Andy Little 2015-10-28 01:07:02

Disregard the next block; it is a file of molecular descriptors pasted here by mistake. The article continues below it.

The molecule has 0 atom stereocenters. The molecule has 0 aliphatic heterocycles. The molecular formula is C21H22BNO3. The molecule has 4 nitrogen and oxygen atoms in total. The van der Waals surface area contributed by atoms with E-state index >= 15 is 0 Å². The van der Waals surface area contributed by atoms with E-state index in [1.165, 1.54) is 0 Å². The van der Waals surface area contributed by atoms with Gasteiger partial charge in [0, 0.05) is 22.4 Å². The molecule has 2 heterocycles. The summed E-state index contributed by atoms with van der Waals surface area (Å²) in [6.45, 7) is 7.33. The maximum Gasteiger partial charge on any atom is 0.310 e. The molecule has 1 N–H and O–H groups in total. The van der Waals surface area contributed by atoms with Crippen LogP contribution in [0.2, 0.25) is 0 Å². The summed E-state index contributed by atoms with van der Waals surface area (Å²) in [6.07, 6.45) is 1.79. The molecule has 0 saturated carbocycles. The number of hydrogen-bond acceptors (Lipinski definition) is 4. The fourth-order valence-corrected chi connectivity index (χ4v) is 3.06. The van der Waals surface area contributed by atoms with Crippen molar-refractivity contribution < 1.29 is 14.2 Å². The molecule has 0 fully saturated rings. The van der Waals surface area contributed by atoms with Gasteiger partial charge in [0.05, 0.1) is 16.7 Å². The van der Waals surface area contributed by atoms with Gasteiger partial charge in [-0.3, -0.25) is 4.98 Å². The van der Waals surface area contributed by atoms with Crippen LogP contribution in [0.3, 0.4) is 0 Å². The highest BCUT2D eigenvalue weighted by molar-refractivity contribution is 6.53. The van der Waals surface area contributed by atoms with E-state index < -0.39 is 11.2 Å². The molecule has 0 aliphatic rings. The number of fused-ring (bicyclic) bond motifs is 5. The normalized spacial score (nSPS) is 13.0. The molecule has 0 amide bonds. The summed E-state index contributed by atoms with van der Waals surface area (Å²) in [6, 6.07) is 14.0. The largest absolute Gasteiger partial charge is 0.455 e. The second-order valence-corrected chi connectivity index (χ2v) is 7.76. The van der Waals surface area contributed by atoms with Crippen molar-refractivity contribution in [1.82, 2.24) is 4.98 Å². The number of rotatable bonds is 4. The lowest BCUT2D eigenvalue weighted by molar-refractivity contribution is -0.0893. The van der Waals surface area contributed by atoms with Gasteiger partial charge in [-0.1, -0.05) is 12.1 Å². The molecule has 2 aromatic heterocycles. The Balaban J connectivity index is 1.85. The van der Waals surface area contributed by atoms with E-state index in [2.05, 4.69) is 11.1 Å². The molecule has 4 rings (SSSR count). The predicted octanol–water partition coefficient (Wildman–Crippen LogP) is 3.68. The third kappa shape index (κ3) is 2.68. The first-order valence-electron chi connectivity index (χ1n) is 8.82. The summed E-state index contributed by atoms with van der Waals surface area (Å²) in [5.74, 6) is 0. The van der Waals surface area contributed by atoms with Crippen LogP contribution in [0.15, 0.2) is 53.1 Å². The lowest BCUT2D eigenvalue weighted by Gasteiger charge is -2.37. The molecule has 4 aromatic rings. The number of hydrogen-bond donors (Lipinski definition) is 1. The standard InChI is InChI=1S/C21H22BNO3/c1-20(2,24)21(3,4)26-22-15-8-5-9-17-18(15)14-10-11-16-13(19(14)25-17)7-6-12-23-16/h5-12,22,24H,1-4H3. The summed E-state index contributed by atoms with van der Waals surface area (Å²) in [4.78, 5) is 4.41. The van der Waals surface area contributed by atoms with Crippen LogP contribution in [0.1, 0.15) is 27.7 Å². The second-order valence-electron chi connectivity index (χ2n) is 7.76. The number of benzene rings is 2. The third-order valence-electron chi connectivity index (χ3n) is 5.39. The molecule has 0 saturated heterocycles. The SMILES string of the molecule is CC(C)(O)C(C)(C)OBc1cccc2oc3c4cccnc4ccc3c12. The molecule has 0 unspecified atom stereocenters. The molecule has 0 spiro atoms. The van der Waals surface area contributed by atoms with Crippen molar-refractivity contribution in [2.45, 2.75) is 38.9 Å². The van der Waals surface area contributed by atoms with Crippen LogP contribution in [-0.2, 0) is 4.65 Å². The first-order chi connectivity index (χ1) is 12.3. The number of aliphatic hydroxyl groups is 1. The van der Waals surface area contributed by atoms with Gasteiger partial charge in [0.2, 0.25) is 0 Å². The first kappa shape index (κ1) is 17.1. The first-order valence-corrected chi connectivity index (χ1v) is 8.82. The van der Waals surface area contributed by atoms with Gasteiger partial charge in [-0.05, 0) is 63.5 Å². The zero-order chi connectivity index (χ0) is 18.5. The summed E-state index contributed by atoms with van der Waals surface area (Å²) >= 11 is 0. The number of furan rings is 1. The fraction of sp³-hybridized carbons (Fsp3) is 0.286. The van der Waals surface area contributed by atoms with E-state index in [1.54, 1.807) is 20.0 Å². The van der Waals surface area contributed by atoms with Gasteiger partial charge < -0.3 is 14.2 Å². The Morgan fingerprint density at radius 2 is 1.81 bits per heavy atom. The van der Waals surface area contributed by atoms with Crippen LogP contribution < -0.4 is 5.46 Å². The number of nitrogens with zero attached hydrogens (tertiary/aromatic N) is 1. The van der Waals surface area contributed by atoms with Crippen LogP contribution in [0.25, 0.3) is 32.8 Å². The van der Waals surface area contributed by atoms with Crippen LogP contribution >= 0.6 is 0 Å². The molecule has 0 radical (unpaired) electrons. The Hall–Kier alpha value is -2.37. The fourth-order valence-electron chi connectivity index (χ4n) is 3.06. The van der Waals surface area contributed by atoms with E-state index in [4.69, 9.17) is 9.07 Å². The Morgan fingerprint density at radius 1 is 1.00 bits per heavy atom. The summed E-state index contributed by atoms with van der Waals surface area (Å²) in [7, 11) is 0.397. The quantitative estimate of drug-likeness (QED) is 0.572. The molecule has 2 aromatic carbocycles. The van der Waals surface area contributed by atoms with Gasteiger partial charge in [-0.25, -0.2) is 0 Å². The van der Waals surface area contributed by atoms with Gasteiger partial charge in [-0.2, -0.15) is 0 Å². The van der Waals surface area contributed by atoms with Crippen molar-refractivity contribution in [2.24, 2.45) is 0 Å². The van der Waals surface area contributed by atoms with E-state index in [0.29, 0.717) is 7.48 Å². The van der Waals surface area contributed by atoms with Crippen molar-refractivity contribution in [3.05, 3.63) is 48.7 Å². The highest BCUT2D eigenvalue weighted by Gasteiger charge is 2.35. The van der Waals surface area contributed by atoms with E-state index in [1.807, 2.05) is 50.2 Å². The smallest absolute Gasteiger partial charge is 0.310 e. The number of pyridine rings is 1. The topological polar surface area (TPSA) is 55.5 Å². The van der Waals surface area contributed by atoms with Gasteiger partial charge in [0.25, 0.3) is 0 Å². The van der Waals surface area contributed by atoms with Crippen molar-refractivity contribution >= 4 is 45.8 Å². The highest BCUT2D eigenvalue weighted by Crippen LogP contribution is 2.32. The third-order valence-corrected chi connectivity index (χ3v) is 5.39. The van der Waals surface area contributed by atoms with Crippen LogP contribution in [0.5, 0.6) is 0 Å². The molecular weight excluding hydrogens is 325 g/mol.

After a recent mediation, a young attorney asked me if I would talk with him about how he could improve his negotiation skills. So we sat for a while and I gave him the quick version of our advanced negotiation course in five easy steps. 1 – Preparation. Negotiation is not a shortcut to a quick payday. To negotiate well, lawyers need to prepare as seriously as they prepare for trials. There’s information to develop; there’s research to be done; there are experts to be consulted; there’s information to be exchanged and evaluated; and there are clients who need to be educated as the case develops. In short, if you and your client don’t understand the case, you have little chance of negotiating a settlement. That understanding takes time and attention to achieve. So why is it that we lawyers are less prepared for mediation than for trial? One factor is that the consequences of not being ready for trial are far more serious and far more public than not being ready for negotiations. Any time there’s a trial or motion hearing in our immediate future, that court appearance will capture our attention and beat out preparing for mediation/negotiation every time, unless we become intentional about making long-range plans that include time to prepare for negotiations. An additional factor is that negotiation – the preparation for and the conduct of – as a field of study has not received the same priority in our system of legal education as has preparing for and conducting trials. When I was in law school, there was hardly a mention of the word, negotiation, in the curriculum. And there wasn’t any attention paid to negotiation in the world of continuing legal education. 2 – Exchange Information. Lawyers often come to mediation and other negotiations without having swapped basic information that both sides need to evaluate the case and appreciate its risks. I guess it’s natural in an adversarial system of adjudication that the parties don’t want to reveal everything they know about their case. However, it’s equally true that your opponents are never going to appreciate the risks in their case if they don’t have the information that demonstrates that risk. So, deciding what information is strategic and, therefore, not to be shared with your opponents and deciding what information must be shared in order for the other side to assess your claim or defense and, thus accept your proposals, are necessary parts of preparation that should occur well in advance of mediation. In my experience, the aspect of a civil law suit that is the least prepared and documented for mediation is the subject of damages. In a personal injury case, this may include failure to provide one or more of the following: medical expenses, medical records, last wage verification, and opinions as to causation and future medical expenses. In a contract or other business claim, it may include an accounting of funds collected and spent, lists of customer defections, and relevant invoices. In a construction case, it may include invoices and receipts, logbooks of products delivered, or itemizations of corrective repair costs. This is information that your opponent most definitely needs to justify giving you the money you think your client deserves. Why is it that lawyers often do not provide a complete picture of their damages to their opponents well in advance of mediation? One reason is that they do not understand the need of their opponents to do their due diligence about the proffered damages in order to test their legitimacy. A second reason has already been discussed; lawyers often have not set aside the time for preparation and we get into gear only when mediation is just around the corner. Whatever the reason may be, the net result is that mediations often reach impasse because the parties’ bargaining positions reflect unrealistic assessments of the damages in the case. Or, the mediation has to be recessed in order to complete necessary discovery. 3 – Know Your Case. Quite frequently, one or more of the litigation teams do not fully understand the value and risks of their case. The lawyer may be unprepared in one or more aspects of the case. The lawyer may be prepared but hasn’t communicated his/her understanding about value to the client. And, more frequently, the lawyer is prepared and has tried on many occasions to communicate his/her analysis to the client, and the client either does not get it or accept it. As a result, that team doesn’t have a common understanding about the value of the case and, thus, their initial bargaining positions are often unrealistic. Much of the time spent by mediators at the beginning of private sessions is aimed at helping an unprepared lawyer and client team come to a common understanding about the value of their case. As a result of that disparity, many hours are spent by mediators helping the members of an unprepared team communicate with each other in order to create productive and realistic proposals. 4 – Develop a Bargaining Plan. A plan for bargaining consists of at least three elements: a starting number, a tentative walk away number (the other end of the bargaining range), and a series of moves that could take one through that range if need be to settle the case. This is where conducting a case analysis, including jury verdict research, and developing a bargaining plan inform each other. As an example, let me suggest that one’s (plaintiff ’s) starting number should be no higher than one’s highest damage figure possible in court with no discount for risk in either the liability or damage aspects of the case. If one’s starting number cannot be justified by case analysis and thus is unrealistically high (or low, for the defense), it will motivate the other side to counter with unrealistic proposals as well. Most attorneys neglect this aspect of the bargaining phase. Because they have no plan for movement from proposal to proposal, attorneys tend to react to the other side’s movement in kind. We tend to reward the other side’s movement with movement of our own or punish the other side’s meager movement with meager movement of our own. As a result of this reactive bargaining, the parties’ subsequent increments decrease in value and result in what I call the positional bargaining death spiral, impasses that occur before the parties have exhausted their negotiation ranges. 5 – Negotiation Skills and Trial Skills Aren’t the Same. The tone and choice of words for persuading a jury should be different from the tone and choice of words for negotiation. In trial practice, we use a lot of adjectives and adverbs, designed to heighten or lower the passions of our audience which is either a judge, a jury or an arbitrator. The audience for our persuasive conversation in negotiations is the opposing team. Unlike juries, they aren’t persuaded by the use of adjectives and adverbs; rather, they are incensed and repelled by them. Hence, I suggest you excise adjectives and adverbs from your speech if you want to persuade the other side about risks they face in the case. Similarly, most people are repelled by the use of intimidation and harsh words, so if you want the other side to move toward you in negotiations, do everything you can do not to intimidate your opponent (unless of course, you intentionally have built your strategy around intimidation). In addition, the most casual use of legal jargon by lawyers often is experienced by lay people as threatening or intimidating. That includes the use of words like fraud and heinous, or legal concepts such as punitive damages. Remember, the very people we are suing are the same people we need to persuade to settle with us. I suggest that you use plain English to explain legal concepts, so that your opponents are not repelled by your choice of words. I suggest that you pay attention to the way in which you communicate nonverbally. I’m referring in particular to our communications in opening sessions in which we talk about our views of the case. It is current wisdom that we should use that opportunity to talk directly to lay persons on the other side. I counsel against that approach and suggest that locking eyes with an opposing party, no matter how benign our language and tone may be, is an intimidating experience to most lay persons. The average lay person cannot absorb legal analysis while being locked in visual contact with opposing counsel. They feel trapped, caged and put on the spot, without being able to respond. After 17 years as a trial lawyer, Andy Little formed Mediation, Inc. He has mediated over 5,500 cases and has conducted over 130 40-hour mediation trainings. He can be reached at www.mediationincNC.com or at email@example.com.